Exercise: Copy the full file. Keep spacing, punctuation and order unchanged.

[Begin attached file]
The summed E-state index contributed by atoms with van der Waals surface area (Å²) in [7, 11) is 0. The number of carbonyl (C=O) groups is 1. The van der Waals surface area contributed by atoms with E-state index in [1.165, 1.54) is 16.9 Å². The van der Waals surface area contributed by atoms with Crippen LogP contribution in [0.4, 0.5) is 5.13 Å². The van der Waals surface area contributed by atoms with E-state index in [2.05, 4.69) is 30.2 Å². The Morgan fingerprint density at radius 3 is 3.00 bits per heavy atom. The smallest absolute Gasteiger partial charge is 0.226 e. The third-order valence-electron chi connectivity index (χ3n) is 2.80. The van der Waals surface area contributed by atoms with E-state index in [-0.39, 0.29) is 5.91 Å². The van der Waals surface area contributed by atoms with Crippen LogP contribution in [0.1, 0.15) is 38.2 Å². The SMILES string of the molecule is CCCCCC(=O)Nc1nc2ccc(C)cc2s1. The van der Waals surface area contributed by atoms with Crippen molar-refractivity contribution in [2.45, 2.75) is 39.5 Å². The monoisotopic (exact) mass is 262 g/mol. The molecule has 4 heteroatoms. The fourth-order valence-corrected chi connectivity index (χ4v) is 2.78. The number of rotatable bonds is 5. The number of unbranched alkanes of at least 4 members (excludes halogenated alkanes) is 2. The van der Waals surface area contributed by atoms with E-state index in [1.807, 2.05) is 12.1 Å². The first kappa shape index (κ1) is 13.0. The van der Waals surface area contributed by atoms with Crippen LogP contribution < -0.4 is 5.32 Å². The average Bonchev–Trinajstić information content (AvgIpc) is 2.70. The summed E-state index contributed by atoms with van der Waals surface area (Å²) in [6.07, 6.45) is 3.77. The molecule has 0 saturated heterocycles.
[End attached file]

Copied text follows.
The summed E-state index contributed by atoms with van der Waals surface area (Å²) in [7, 11) is 0. The number of carbonyl (C=O) groups is 1. The van der Waals surface area contributed by atoms with E-state index in [1.165, 1.54) is 16.9 Å². The van der Waals surface area contributed by atoms with Crippen LogP contribution in [0.4, 0.5) is 5.13 Å². The van der Waals surface area contributed by atoms with E-state index in [2.05, 4.69) is 30.2 Å². The Morgan fingerprint density at radius 3 is 3.00 bits per heavy atom. The smallest absolute Gasteiger partial charge is 0.226 e. The third-order valence-electron chi connectivity index (χ3n) is 2.80. The van der Waals surface area contributed by atoms with E-state index in [-0.39, 0.29) is 5.91 Å². The van der Waals surface area contributed by atoms with Crippen LogP contribution in [0.1, 0.15) is 38.2 Å². The SMILES string of the molecule is CCCCCC(=O)Nc1nc2ccc(C)cc2s1. The van der Waals surface area contributed by atoms with Crippen molar-refractivity contribution in [2.45, 2.75) is 39.5 Å². The monoisotopic (exact) mass is 262 g/mol. The molecule has 4 heteroatoms. The fourth-order valence-corrected chi connectivity index (χ4v) is 2.78. The number of rotatable bonds is 5. The number of unbranched alkanes of at least 4 members (excludes halogenated alkanes) is 2. The van der Waals surface area contributed by atoms with E-state index in [1.807, 2.05) is 12.1 Å². The first kappa shape index (κ1) is 13.0. The van der Waals surface area contributed by atoms with Crippen LogP contribution < -0.4 is 5.32 Å². The average Bonchev–Trinajstić information content (AvgIpc) is 2.70. The summed E-state index contributed by atoms with van der Waals surface area (Å²) in [6.07, 6.45) is 3.77. The molecule has 0 saturated heterocycles.